this course of policy.
Upon this point Mr. Beaman sajs :
" It Is said that many loyal citizens still ro
slde In the seceded districts, whose hearts con
Unite tn throb with affection for the Cotem
ment of their fathers. I do not deny the fact,
and yet the assumption must rest on assertion
and belief, rather than on proof. The ovidence
la against it, particularly In the cotton States.
The hasty and apparently spontaneous action
01 me masses, ine .odvious unanimity wuo
which the tieonle flew to arms, and the relent
less hate which haa marked their conduct, do
not indicate a mgn aegree oi patriotism in tne
Infected territory. Nevertheless, conceding,
aa 1 riot the existence of loyal men, I admit and
Insist that they must be ahlelded and protected
by and under the Conetttullon. tSo much they
may demand on the plainest principled of right,
iuatlce. and humanltr. But the very necessl
ilea of their condition furnish the strongest
arguments In support of the policy that I advo
cate. They could not maintain order and the
supremaoy of the laws; they could not keep
down Insurrection In their own State; they
could not prevent It ftom Joining a hostile con
federacy ; they oould not sustain and preserve
tneir government ; tnoy cannot protect loera
selves: the rare In a minority in most o, the
districts, a very inconsiderable minority; and
if the people genera ly are left to provide their
own government. It Is obvious that the result
must be tne progeny oi traitors ; and, wttnout
the aid of Government, established and con
trolled by Federal authority, and officered by
loyal and responsible men, such a result can
naraiy ue avoiue.i.
" Nor can you escape tho threatened danxor
by any general legislation by Congress that
stops snort of the actual establishment and offi
cering of Government. You may by atatute
declare the outlawry anil diaquatlflcali. n of
renei", out pracui any mat a in avail you notn.
Inc. Law that cannot be cxeculed is aa no law
and 11 la only through the instrumentality ol
territorial or provisional governments, eatab
llshed by Congress, that you can discriminate
and ferret out the culnable. If left to them.
selves, the people will meet in primary con
ventions; and aa four filths of them, more nr
leas, are aiaanectea, it inevnaoiy loiinwauiat
traitors must reconstruct the Government and
reorganize aoclel ; and the entire polity of the
male must oe taintea nun tne viruaoi treason,
The State officers and the members of Con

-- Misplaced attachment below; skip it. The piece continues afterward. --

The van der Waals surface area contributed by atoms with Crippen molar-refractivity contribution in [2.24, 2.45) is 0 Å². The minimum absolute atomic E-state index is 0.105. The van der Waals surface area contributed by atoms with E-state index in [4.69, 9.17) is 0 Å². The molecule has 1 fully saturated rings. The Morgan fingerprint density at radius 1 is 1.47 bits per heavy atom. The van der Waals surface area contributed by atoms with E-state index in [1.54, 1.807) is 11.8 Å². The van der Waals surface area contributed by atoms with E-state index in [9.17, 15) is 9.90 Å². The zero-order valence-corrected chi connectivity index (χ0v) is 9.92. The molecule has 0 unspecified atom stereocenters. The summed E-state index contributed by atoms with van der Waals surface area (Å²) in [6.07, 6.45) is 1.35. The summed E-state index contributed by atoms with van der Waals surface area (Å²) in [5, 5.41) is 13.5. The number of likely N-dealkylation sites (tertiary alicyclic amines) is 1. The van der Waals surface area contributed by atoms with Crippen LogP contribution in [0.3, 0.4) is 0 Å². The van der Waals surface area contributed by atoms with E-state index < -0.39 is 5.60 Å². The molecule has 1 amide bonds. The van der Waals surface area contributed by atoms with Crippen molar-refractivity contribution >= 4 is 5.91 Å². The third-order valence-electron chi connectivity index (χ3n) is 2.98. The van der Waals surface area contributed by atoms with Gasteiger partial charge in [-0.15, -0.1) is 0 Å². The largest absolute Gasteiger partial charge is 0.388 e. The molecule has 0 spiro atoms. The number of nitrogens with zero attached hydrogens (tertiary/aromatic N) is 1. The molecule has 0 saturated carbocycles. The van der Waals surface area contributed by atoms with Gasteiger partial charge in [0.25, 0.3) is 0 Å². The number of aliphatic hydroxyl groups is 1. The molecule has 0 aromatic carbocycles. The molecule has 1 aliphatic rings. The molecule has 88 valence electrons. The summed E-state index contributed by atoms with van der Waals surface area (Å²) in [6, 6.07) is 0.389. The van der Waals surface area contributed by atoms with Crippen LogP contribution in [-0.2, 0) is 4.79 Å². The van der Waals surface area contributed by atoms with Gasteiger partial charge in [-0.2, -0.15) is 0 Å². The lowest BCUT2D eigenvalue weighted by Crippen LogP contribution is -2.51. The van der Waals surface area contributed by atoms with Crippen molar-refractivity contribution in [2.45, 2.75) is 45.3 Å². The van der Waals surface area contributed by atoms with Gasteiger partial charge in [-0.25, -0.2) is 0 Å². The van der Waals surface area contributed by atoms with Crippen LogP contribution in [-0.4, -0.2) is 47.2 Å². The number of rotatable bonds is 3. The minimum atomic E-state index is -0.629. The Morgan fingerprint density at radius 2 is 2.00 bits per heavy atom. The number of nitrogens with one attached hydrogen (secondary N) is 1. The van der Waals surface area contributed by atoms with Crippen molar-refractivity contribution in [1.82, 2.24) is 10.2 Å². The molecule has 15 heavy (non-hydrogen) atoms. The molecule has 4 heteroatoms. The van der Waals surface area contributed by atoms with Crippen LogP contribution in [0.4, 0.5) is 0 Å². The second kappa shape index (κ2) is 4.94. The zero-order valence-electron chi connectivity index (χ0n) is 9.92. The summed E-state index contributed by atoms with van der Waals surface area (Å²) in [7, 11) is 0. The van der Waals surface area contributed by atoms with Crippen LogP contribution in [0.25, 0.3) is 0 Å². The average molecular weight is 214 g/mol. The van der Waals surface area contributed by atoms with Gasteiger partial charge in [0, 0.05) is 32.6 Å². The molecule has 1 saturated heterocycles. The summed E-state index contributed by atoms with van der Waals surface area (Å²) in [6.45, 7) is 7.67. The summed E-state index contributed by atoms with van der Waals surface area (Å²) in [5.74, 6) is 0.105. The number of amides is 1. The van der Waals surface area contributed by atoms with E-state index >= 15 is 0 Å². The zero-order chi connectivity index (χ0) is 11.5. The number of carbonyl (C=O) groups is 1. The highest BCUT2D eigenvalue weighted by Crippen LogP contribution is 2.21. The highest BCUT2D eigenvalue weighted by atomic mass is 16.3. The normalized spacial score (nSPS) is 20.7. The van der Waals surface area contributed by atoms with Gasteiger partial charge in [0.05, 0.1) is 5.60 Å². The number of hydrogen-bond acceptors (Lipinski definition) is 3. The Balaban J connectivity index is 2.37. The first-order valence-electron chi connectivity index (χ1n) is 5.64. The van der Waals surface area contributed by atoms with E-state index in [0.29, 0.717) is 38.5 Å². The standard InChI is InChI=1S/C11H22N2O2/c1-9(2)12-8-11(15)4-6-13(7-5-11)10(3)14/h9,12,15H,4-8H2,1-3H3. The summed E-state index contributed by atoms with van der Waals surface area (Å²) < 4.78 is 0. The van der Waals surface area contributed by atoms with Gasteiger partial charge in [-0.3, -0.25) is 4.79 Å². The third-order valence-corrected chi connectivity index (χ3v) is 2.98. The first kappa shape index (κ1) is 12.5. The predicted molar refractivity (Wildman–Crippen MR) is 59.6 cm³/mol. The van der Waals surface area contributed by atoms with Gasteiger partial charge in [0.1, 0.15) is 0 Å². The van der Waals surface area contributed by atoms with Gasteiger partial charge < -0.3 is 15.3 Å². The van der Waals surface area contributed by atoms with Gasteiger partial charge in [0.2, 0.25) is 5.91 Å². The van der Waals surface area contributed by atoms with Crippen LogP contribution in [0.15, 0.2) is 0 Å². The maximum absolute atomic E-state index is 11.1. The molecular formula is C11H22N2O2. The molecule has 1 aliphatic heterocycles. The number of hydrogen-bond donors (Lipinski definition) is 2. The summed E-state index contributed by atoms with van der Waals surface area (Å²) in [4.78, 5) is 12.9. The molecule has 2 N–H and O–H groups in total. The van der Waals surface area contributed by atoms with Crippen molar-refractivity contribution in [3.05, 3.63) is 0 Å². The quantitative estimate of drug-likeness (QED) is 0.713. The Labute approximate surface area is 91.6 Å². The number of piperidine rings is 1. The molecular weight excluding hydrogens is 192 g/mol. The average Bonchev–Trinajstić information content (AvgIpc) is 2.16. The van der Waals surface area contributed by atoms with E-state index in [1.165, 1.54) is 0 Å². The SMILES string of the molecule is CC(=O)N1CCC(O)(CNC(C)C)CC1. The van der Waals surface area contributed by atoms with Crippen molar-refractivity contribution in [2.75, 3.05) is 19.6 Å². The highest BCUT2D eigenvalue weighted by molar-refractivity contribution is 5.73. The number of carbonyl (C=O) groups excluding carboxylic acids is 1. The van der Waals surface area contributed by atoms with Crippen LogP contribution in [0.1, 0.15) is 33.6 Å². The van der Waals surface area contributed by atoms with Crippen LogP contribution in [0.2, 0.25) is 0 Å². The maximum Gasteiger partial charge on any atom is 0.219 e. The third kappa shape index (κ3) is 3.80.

irreae must of course be renresentatlve men.
The majority are not apt to select their rulers
irom me minority, neceni cnaauaemeni may
Induce a policy oi dlaaimuUtion, and a snow of
renencance and obedience: but who of exneri.
sins, or enlarced stalesmanshln. can he de.
ceived by such specious pretences ? The a una
reasoning wauld, with an equal amiearance of
wl'doin, open tue prison aoors oi every l ill
and penitentiary on the fae of the earth. 1he
convicted horse thief deplores his offeni e. not
on account of lis criminality, hut because of
his detertion. Perhaps there may be somo
localities in which the loyal people, if once re
leased from the chalr.K of despotism by which
tbey are now ao rigorously and tightly bound,
would be competent to provide for tneir own
security; but such cases are merely sxceptlve;
and on principle and as a general rule, the
Fadoral authority abould Intervene, not to dia
franchise hyal men, but to establish and regu
late government, beuause of their Inability to
goiern themselves."
Upon the ncctssliy of local government,
and upon the impropriety of continuing mill
tary government for any considerable periods
of time, Mr. Beaman well observes :
"Local laws and local oftioera will be found
absolutely Indispensable to the restoration and
maintenance of order and the welfrfrn of the
poople. Local laws and municipal oMicara are
found essential to the good goiernment of the
small District ot Columbia. The usual Federal
officers, the marshal! with their deputies, the
United States Judges, thepostmaalera, revenue
officers, Ac, all these will avail little In the at
tempt lo control seven millions of people con
laminated with treason, tainted with tho ices
of anarchy, emhlttered with Jealousy, and
smarting and writhing uuder the pain of recent